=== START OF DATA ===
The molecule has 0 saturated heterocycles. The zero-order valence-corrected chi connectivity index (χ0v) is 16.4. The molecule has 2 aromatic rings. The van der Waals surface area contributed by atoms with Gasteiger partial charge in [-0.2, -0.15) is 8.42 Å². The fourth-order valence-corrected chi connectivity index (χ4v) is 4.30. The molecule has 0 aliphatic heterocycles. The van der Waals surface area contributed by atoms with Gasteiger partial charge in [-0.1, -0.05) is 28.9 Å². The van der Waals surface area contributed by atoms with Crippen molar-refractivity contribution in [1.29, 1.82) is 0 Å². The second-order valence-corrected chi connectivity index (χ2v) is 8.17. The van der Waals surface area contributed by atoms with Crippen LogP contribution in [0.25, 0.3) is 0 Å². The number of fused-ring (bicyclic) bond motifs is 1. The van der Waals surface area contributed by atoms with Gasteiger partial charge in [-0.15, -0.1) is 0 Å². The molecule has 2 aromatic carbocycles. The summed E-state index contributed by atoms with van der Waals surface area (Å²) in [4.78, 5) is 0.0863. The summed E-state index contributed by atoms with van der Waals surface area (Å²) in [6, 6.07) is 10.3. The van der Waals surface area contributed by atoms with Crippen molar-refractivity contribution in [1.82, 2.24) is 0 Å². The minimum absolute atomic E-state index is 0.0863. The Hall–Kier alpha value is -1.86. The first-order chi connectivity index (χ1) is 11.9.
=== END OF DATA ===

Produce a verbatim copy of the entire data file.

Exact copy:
The molecule has 0 saturated heterocycles. The zero-order valence-corrected chi connectivity index (χ0v) is 16.4. The molecule has 2 aromatic rings. The van der Waals surface area contributed by atoms with Gasteiger partial charge in [-0.2, -0.15) is 8.42 Å². The fourth-order valence-corrected chi connectivity index (χ4v) is 4.30. The molecule has 0 aliphatic heterocycles. The van der Waals surface area contributed by atoms with Gasteiger partial charge in [-0.1, -0.05) is 28.9 Å². The van der Waals surface area contributed by atoms with Crippen molar-refractivity contribution in [1.29, 1.82) is 0 Å². The second-order valence-corrected chi connectivity index (χ2v) is 8.17. The van der Waals surface area contributed by atoms with Crippen LogP contribution in [0.25, 0.3) is 0 Å². The number of fused-ring (bicyclic) bond motifs is 1. The van der Waals surface area contributed by atoms with Gasteiger partial charge in [-0.15, -0.1) is 0 Å². The molecule has 2 aromatic carbocycles. The summed E-state index contributed by atoms with van der Waals surface area (Å²) in [4.78, 5) is 0.0863. The summed E-state index contributed by atoms with van der Waals surface area (Å²) in [6, 6.07) is 10.3. The van der Waals surface area contributed by atoms with Crippen molar-refractivity contribution in [1.82, 2.24) is 0 Å². The minimum absolute atomic E-state index is 0.0863. The Hall–Kier alpha value is -1.86. The first-order chi connectivity index (χ1) is 11.9.